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A Service Legend Remembered

A Service Legend Remembered

Doc rarely gets personal in this column, but this past week Doc’s father, Walt Falke passed away at the age of 86. Doc has chosen to share a few of his Dad’s experiences that have made Walt a legend in the service industries.

With the passing of my father, Walt Falke this week, it seems there is nothing more important or appropriate to write about than the legacy Dad left behind to this industry. I’ve chosen to share a few experiences, not only to illustrate the life of Walt, but hopefully to allow each of us to reflect on our individual roles in this industry and how we approach our jobs day-to-day.

Bearer of Risk

In 1983 Dad was a service manager for a company where he had been for 23 years. One morning he invited me to breakfast and announced he was “buying the business.” He was 55 years old and it sounded risky to me.

A month later, he had mortgaged his nearly paid-for home to the hilt and put everything he had on the line for the dream of owning an air conditioning company.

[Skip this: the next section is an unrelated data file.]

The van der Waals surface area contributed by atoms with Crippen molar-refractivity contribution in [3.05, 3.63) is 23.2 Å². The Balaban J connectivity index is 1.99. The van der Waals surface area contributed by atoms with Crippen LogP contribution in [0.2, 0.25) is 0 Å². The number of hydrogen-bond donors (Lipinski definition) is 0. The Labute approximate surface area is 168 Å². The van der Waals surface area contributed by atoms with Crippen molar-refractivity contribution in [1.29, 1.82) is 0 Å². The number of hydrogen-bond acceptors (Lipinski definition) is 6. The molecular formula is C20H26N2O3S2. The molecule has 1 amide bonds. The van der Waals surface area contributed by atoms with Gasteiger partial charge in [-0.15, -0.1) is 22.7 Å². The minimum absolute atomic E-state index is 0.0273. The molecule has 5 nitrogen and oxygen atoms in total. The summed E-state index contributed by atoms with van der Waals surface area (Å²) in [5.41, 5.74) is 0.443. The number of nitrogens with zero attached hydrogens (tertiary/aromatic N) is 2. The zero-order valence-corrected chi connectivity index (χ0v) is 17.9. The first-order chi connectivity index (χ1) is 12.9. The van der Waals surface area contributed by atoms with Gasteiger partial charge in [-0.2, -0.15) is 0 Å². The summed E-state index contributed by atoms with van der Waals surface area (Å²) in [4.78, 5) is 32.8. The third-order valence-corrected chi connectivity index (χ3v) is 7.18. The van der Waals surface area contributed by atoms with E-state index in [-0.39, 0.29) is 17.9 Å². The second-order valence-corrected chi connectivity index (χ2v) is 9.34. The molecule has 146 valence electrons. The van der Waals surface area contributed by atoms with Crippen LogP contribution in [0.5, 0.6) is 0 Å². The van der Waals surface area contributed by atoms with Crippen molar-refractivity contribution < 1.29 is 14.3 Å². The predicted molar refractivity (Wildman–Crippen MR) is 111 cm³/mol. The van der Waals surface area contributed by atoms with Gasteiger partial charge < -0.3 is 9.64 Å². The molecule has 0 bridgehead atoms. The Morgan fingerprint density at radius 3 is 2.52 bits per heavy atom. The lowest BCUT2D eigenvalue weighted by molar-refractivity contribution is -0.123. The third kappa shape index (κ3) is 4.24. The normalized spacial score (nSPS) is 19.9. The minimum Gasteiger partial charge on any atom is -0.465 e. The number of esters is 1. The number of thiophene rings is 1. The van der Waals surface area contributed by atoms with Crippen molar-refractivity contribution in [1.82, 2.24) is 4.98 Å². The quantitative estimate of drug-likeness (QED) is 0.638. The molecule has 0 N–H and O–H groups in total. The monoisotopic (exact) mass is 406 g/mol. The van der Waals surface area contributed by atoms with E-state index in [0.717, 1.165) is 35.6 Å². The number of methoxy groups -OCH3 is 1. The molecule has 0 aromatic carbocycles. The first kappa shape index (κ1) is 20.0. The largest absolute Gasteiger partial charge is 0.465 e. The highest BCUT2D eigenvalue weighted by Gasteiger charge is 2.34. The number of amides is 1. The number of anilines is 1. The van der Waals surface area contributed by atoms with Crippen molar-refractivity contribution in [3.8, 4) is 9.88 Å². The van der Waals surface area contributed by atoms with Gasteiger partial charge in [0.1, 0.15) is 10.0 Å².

He shared with me that his primary goal was to be successful enough that when he was old, he could pick through the service tickets whenever he wanted and go visit his favorite customers. He would then fix their system, drive home with a smile on his face and never send his customer an invoice...just for fun."

He repeated that practice regularly until he retired four years ago at the age of 82.

Sounds like his risk paid off. Do you have shadows of these traits as you serve your customers?


It was a January morning in 2002. Dad was 74 years old. A call came in from a customer living over a 100 miles away from the shop, high in the Sierra Nevada Mountains. The equipment was working, but several rooms weren’t heating well. Somebody wasn’t happy.

Pop headed for the hills. There was a little rain in the Central Valley, but as the elevation increased, the temperature fell and the valley rain gave way to deepening snow and slippery roads.

The troubled home lay a few miles off the state highway. He got to the job by following a snowplow most of the way. He repaired a couple of damaged ducts, adjusted some dampers, and delivered the comfort his customers desired.

Satisfied and happy, he chose a back road route hoping for lower altitude with the promise of less snow. Soon he found himself out of radio contact, firmly embedded in a snow bank. He was sure there were a few homes just over the ridge.

The impossible journey on foot began. A patch of ice landed him on his face with two gashes to the forehead. He remembers wringing the blood out of his handkerchief several times. The road narrowed and eventually ended up at an abandoned gold mine — with no houses in sight. Eventually he found his way back to the truck and made an attempt to clean himself up.

He then set off cross-country and waded through an “awfully cold creek.” Two hours later, he saw the welcome sight of smoke from a chimney. It was a friend of his service customer, and the two took dad back to his truck and towed him to safety.